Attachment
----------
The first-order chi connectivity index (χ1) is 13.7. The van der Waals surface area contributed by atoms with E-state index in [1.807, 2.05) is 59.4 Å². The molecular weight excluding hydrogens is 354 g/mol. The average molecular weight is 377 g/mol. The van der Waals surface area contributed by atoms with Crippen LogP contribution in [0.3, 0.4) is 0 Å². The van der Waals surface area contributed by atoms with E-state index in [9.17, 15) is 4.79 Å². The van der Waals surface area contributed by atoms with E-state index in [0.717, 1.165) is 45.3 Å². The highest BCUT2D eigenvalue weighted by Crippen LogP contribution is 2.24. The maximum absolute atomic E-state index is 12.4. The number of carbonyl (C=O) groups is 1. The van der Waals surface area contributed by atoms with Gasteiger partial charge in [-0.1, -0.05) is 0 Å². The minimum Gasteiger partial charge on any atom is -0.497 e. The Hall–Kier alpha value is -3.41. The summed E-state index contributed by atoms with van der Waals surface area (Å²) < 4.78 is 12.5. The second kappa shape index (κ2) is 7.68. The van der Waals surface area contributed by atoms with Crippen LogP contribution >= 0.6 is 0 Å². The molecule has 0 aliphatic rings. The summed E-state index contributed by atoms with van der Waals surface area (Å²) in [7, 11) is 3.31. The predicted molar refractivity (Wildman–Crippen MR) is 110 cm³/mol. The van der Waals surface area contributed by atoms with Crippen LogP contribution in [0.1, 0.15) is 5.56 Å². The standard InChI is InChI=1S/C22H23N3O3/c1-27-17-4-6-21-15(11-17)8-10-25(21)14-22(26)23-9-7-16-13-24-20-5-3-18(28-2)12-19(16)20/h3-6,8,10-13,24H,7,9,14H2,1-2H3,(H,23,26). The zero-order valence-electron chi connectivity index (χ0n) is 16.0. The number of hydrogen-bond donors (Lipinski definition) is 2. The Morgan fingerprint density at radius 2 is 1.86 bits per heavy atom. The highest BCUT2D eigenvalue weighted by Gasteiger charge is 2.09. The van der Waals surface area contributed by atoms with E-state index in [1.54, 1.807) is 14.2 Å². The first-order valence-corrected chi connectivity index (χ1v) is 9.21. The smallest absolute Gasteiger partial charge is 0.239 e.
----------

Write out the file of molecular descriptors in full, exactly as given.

The first-order chi connectivity index (χ1) is 13.7. The van der Waals surface area contributed by atoms with E-state index in [1.807, 2.05) is 59.4 Å². The molecular weight excluding hydrogens is 354 g/mol. The average molecular weight is 377 g/mol. The van der Waals surface area contributed by atoms with Crippen LogP contribution in [0.3, 0.4) is 0 Å². The van der Waals surface area contributed by atoms with E-state index in [9.17, 15) is 4.79 Å². The van der Waals surface area contributed by atoms with E-state index in [0.717, 1.165) is 45.3 Å². The highest BCUT2D eigenvalue weighted by Crippen LogP contribution is 2.24. The maximum absolute atomic E-state index is 12.4. The number of carbonyl (C=O) groups is 1. The van der Waals surface area contributed by atoms with Gasteiger partial charge in [-0.1, -0.05) is 0 Å². The minimum Gasteiger partial charge on any atom is -0.497 e. The Hall–Kier alpha value is -3.41. The summed E-state index contributed by atoms with van der Waals surface area (Å²) < 4.78 is 12.5. The second kappa shape index (κ2) is 7.68. The van der Waals surface area contributed by atoms with Crippen LogP contribution >= 0.6 is 0 Å². The molecule has 0 aliphatic rings. The summed E-state index contributed by atoms with van der Waals surface area (Å²) in [7, 11) is 3.31. The predicted molar refractivity (Wildman–Crippen MR) is 110 cm³/mol. The van der Waals surface area contributed by atoms with Crippen LogP contribution in [0.1, 0.15) is 5.56 Å². The standard InChI is InChI=1S/C22H23N3O3/c1-27-17-4-6-21-15(11-17)8-10-25(21)14-22(26)23-9-7-16-13-24-20-5-3-18(28-2)12-19(16)20/h3-6,8,10-13,24H,7,9,14H2,1-2H3,(H,23,26). The zero-order valence-electron chi connectivity index (χ0n) is 16.0. The number of hydrogen-bond donors (Lipinski definition) is 2. The Morgan fingerprint density at radius 2 is 1.86 bits per heavy atom. The highest BCUT2D eigenvalue weighted by Gasteiger charge is 2.09. The van der Waals surface area contributed by atoms with E-state index in [1.54, 1.807) is 14.2 Å². The first-order valence-corrected chi connectivity index (χ1v) is 9.21. The smallest absolute Gasteiger partial charge is 0.239 e.